Yet another laser engraver / cutter 2

I improved the mechanics on my first laser plotter to get a more accurate machine to make PCBs with it.

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Here I will describe what I changed on my first version of my laser plotter and why to make it more accurate.
I had to rebuild the machine because the wobbly mechanics caused that tiny structures like a foot print of a SSOP28 IC was not uniform. With the new alignment of the laser diode I hope to create more accurate paths.

Project failed, see "In principle it works" for details.

In this blog I am going to show you my improvements on the first version of my laser plotter (here).

I had to change the mechanics because when I tried to plot very tiny structures I experienced inaccuracies. Rectangles were not closed or one path was longer than it was supposed to. For bigger structures (2 cm) I barely noticed it. Usually these were made for fun or art and do not had to be that precise.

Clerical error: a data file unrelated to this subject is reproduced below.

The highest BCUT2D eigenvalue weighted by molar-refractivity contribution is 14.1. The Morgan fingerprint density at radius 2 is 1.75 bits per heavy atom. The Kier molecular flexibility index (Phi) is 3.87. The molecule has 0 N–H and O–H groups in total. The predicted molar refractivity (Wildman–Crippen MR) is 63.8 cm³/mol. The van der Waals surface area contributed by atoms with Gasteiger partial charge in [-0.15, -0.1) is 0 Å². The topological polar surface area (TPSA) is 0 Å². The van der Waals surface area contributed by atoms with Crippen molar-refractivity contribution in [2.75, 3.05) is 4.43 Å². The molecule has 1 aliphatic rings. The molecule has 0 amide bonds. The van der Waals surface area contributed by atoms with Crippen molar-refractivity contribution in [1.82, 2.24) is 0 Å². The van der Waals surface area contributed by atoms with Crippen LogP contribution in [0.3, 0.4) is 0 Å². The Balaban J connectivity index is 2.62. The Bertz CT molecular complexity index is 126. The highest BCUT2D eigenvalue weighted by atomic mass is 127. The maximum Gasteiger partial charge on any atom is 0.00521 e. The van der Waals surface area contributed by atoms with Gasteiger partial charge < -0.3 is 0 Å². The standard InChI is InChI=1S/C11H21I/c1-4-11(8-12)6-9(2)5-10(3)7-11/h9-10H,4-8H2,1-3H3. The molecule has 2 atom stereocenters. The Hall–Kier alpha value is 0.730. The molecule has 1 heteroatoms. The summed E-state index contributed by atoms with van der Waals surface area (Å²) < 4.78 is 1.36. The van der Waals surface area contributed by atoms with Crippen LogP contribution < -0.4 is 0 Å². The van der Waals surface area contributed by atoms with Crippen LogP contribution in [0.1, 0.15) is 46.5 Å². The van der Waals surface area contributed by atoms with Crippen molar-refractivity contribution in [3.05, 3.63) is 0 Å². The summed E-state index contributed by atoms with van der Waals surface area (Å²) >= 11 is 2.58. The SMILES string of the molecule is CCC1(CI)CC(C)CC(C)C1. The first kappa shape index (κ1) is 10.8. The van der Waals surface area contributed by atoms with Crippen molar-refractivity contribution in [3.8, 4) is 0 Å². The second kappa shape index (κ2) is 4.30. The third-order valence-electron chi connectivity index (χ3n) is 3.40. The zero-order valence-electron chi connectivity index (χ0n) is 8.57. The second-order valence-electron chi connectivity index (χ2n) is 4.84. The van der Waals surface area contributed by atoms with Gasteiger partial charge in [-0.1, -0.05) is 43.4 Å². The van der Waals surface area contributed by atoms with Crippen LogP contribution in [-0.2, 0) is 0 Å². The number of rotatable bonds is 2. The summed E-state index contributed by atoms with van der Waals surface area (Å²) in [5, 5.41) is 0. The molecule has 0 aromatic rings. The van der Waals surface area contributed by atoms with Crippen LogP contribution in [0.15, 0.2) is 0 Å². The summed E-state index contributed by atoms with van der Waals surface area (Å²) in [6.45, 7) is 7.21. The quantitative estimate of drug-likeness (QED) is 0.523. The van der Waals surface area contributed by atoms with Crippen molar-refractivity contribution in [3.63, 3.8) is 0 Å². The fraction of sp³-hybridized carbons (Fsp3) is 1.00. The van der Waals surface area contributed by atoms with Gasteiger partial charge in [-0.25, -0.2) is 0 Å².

I designed a new mechanic to achieve less wobbling of the laser during movements and more precise point-to-point movements.

Complete _unroutet_ KiCAD project

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  • 1 × V2A stainless steel rods, 8 mm these do not bend so easily
  • 6 × SCS8UU From your favorite (Cina) supplier
  • 3 × Nema 17 from
  • 1 × Multiplex wood, 12 and 22 mm
  • 3 × Nema 17 vibration damper

View all 6 components

  • In principle it works, but I failed...

    dechemist08/15/2016 at 08:01 0 comments

    Sorry for the long delay, I was busy and had no time to write a blog entry.

    As a test I used a schematic for an FTDI Serial to USB adapter I found online. It has very small dimensions (1.9 x 3.5 cm) and a SSOP28 footprint on it with 0.5 mm pin pitch.

    The first try was already ok, but not really usable since some of the very small pads were to small due to some inaccuracy.

    The second try look better but it was still not usable.

    With these results in hand I realized that my laser plotter is simply not made for such small structures.

    Nevertheless I tried to make bigger PCBs with it. I choose the layout of one of my current projects, converted it to DXF and gave it a try.

    In general the PCB looks quite ok, but that's it. If one looks closer some of the diagonal tracks are uneven and smaller as they are supposed to.

    I gave it a last try with another layout and this one is the best so far. The tracks have the correct width and are not broken.